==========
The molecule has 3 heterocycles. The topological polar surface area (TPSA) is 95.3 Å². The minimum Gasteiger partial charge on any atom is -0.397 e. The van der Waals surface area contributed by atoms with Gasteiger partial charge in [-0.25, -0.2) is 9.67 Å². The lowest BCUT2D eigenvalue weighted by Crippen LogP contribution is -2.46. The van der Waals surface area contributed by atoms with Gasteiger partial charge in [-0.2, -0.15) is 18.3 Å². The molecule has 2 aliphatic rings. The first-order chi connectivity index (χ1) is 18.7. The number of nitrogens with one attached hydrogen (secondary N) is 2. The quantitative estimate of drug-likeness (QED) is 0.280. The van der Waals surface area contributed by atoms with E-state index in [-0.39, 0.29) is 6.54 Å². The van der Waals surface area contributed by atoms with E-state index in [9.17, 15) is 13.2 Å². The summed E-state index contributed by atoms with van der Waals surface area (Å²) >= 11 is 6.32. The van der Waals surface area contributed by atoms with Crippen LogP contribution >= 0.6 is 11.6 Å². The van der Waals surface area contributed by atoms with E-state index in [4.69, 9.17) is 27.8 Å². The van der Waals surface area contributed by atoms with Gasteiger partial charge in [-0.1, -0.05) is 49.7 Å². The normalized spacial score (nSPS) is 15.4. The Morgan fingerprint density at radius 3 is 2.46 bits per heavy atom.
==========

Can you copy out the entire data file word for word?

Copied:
The molecule has 3 heterocycles. The topological polar surface area (TPSA) is 95.3 Å². The minimum Gasteiger partial charge on any atom is -0.397 e. The van der Waals surface area contributed by atoms with Gasteiger partial charge in [-0.25, -0.2) is 9.67 Å². The lowest BCUT2D eigenvalue weighted by Crippen LogP contribution is -2.46. The van der Waals surface area contributed by atoms with Gasteiger partial charge in [-0.2, -0.15) is 18.3 Å². The molecule has 2 aliphatic rings. The first-order chi connectivity index (χ1) is 18.7. The number of nitrogens with one attached hydrogen (secondary N) is 2. The quantitative estimate of drug-likeness (QED) is 0.280. The van der Waals surface area contributed by atoms with E-state index in [-0.39, 0.29) is 6.54 Å². The van der Waals surface area contributed by atoms with E-state index in [9.17, 15) is 13.2 Å². The summed E-state index contributed by atoms with van der Waals surface area (Å²) >= 11 is 6.32. The van der Waals surface area contributed by atoms with Crippen LogP contribution >= 0.6 is 11.6 Å². The van der Waals surface area contributed by atoms with E-state index in [4.69, 9.17) is 27.8 Å². The van der Waals surface area contributed by atoms with Gasteiger partial charge in [-0.1, -0.05) is 49.7 Å². The normalized spacial score (nSPS) is 15.4. The Morgan fingerprint density at radius 3 is 2.46 bits per heavy atom.